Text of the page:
Jun. 8th, 2010

maradydd: (Default)
For free, even. And with a lot of help from physicists all over the world.

Relatedly, I want to start a collection of Famous Dutch-Speaking Scientists With Distinctive Moustaches:

Gerard 't Hooft, Nobel prizewinning physicist Bart Preneel, rockstar cryptographer

I'm not sure whether to include Edsger Dijkstra or Guido van Rossum, whose beards seem more distinctive to me
maradydd: (Default)
My pals Tito Jankowski and Josh Perfetto have been working for the last, oh, nine months or so on designs for an Open Hardware thermocycler -- basically a Xerox machine for DNA. They've finished their first working prototype, and have set up a Kickstarter project to fund the process of turning this into a full working device that you'll be able to buy for less than $400, or build all by yourself with parts you can easily obtain online. If they can get to $6000, this will happen.

I'm particularly interested in this because its software will be the second real-world demonstration of some of my theoretical work. Some of you might remember Dejector, the "kills SQL injection dead" library I built back in 2005 (and have been really slack about keeping current, though it really needs a serious rearchitecturing). Dejector uses a technique I call "restricted sublanguages" to make sure that SQL queries which don't fit into a very limited (programmer-specified) subset of all possible queries -- that is to say, queries which have had a malicious clause injected into them -- are rejected before they get near the database. The OpenPCR machine is a networked device; you'll be able to plug it into your router and configure a PCR run via a webpage, rather than having to key instructions in on a tiny little keypad. It'll also log data for you (which you can also view in a browser) and, if you want, report results to you over Twitter or SMS.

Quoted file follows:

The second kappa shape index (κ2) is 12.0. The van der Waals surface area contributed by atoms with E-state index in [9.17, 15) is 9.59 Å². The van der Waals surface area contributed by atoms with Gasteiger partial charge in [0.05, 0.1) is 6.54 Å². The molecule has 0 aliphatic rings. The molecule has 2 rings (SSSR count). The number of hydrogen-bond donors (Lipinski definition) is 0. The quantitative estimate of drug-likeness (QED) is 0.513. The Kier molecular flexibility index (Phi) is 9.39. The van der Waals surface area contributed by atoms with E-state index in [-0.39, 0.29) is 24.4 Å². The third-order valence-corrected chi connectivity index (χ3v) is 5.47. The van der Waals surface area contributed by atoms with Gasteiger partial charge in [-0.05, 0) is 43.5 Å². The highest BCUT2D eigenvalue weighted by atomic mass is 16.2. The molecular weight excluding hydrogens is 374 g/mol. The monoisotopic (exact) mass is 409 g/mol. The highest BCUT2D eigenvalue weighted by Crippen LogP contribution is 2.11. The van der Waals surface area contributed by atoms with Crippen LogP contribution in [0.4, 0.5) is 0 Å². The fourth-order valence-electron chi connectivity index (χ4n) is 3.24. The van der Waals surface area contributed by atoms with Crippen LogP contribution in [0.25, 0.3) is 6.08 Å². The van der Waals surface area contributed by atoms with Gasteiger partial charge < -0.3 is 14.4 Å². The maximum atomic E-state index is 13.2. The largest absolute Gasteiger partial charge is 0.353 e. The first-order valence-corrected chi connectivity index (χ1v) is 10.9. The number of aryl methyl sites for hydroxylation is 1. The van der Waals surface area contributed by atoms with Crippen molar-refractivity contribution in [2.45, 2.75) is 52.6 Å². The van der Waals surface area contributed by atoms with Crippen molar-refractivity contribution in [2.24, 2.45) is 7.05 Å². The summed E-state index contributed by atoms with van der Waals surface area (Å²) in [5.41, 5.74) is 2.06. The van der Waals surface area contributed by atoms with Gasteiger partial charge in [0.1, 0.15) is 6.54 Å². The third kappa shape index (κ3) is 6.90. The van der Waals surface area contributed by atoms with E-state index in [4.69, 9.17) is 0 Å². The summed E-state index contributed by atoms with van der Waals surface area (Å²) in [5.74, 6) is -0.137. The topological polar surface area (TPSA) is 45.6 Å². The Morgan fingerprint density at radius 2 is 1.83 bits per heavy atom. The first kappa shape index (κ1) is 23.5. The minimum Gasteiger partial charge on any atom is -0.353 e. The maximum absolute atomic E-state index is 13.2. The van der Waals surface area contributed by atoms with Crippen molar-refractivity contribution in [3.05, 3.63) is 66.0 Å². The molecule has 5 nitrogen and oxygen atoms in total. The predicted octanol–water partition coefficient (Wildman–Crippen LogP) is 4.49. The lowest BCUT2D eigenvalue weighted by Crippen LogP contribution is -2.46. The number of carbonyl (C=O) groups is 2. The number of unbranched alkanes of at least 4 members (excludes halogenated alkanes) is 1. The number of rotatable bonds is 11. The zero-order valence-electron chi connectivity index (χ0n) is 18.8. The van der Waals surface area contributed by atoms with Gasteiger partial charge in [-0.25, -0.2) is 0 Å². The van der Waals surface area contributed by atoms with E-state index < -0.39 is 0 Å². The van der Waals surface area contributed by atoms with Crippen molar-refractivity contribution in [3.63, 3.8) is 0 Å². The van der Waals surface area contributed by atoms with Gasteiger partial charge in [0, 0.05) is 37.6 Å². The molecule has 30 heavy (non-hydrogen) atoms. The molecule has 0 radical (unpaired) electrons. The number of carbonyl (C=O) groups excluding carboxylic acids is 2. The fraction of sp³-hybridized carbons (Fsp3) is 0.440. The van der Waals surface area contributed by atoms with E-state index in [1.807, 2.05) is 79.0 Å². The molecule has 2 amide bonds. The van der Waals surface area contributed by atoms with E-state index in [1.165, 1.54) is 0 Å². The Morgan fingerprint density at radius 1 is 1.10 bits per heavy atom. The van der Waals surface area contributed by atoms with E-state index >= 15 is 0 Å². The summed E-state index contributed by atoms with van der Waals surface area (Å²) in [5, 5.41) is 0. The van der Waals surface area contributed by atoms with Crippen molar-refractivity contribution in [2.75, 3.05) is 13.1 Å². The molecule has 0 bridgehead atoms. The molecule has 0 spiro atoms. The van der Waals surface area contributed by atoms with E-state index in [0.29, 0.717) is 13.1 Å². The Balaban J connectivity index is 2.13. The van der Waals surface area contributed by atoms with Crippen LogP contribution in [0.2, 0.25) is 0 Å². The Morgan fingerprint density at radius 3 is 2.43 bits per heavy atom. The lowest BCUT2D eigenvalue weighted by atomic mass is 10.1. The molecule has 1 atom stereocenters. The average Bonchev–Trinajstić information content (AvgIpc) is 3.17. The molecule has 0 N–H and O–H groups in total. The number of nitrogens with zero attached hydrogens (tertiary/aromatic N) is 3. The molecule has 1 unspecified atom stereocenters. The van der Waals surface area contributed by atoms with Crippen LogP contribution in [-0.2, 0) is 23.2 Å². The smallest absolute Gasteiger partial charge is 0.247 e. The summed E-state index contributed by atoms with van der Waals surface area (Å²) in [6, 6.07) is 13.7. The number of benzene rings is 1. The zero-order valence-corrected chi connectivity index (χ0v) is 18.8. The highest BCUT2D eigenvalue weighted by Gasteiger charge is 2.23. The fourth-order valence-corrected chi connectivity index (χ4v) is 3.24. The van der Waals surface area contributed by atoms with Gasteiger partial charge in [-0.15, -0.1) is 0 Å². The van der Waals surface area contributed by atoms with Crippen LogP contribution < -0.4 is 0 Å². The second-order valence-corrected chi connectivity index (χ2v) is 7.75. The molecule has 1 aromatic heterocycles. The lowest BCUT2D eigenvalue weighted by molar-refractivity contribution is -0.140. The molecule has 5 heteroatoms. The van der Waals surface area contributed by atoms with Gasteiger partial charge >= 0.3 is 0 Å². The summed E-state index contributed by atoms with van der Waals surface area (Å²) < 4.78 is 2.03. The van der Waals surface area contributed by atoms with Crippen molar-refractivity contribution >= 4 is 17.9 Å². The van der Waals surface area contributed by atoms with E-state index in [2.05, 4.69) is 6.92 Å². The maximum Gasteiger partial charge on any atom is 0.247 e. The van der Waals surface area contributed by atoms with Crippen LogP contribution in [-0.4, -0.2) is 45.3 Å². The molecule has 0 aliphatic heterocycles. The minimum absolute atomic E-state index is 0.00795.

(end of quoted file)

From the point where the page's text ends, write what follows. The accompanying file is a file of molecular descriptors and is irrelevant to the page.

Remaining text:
All this fancy web stuff will be made possible -- and secure! -- through a restricted sublanguage of HTTP which I will be implementing for the AVR series of microcontrollers. (We're actually starting with an Arduino, but we might move to pure AVR by the time we're done.) Your contribution will help go toward making that happen, along with tools for generating custom restricted HTTP sublanguages for other embedded devices. (Networked lab tools are cool; networked lab tools that get hacked to pump out Twitter-spam, not so much.)

If you can spare a few bucks, please kick something in, and please signal boost anywhere you can think of. Thanks!


maradydd: (Default)

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